Five reasons why Madigan’s pension fix is a step backward

From Ted Dabrowski at the Illinois Policy Institute:

There’s immense pressure on Illinois legislators to pass a pension bill.

With the state pension system nearing insolvency and credit agencies warning of further downgrades, the perceived wisdom is that any pension fix, no matter how small, is a “step forward” that must be passed.

But when it comes to pension reform in Illinois, that logic has driven the state into a fiscal death spiral.

Illinois’ history is full of pension fixes that were billed as steps forward but have proven to be disastrous for Illinois and its residents. House Speaker Mike Madigan’s latest proposal is just the next in a long line of disastrous pension maneuvers:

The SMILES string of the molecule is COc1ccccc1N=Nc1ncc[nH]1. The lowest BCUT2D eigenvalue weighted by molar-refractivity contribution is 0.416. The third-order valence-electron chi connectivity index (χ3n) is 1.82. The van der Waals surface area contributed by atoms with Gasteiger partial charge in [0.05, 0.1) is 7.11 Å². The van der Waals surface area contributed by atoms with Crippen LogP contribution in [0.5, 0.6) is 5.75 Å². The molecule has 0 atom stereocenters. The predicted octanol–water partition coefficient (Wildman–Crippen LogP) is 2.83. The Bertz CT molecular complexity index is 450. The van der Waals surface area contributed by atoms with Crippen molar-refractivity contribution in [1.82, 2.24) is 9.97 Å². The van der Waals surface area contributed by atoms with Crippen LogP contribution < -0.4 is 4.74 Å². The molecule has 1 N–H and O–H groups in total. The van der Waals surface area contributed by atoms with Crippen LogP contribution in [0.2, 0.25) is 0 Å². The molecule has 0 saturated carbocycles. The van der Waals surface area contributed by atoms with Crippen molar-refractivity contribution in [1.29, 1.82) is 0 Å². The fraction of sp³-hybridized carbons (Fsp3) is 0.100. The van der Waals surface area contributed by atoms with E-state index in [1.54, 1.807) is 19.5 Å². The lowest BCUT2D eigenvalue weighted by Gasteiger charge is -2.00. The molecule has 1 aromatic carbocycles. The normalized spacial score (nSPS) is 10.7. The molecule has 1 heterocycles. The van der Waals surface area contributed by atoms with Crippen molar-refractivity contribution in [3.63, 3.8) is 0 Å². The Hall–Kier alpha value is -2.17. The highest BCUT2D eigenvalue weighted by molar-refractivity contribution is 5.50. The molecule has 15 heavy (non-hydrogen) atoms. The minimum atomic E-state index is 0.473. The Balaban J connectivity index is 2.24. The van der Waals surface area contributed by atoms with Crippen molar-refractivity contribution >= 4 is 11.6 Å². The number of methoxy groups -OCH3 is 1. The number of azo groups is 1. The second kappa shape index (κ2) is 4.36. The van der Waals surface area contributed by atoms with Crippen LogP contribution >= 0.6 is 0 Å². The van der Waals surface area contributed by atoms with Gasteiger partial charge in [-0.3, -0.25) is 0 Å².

• In 1996, then-Gov. Jim Edgar’s famed pension ramp was meant to gradually eliminate the state’s $20 billion pension shortfall. But just eight years later, that shortfall had risen to $43 billion.
  • Former Gov. Rod Blagojevich’s 2003 solution was to borrow $10 billion to help plug the pension hole. More debt did nothing to solve the problem, and by 2009 the shortfall had jumped to $78 billion.
  • Gov. Pat Quinn copycatted Blagojevich by borrowing $3.5 billion in 2009 and another $3.7 billion in 2010. That, too, failed. By 2011, the shortfall had increased to $83 billion.

The state’s most recent failure was the 2011 tax hike. Illinois’ tax coffers have raked in nearly $20 billion in additional tax revenues since 2011 – much of it to fund pensions – and yet the pension shortfall will exceed $100 billion when fiscal year 2013 results are released.

Madigan has yet to release the full details of his latest deal, but caucus leaders have reportedly agreed to it. And though full details are still forthcoming, what’s already been leaked means Madigan’s plan will do nothing more than delay real reform and keep Illinois in a chronic state of crisis.

Continue reading…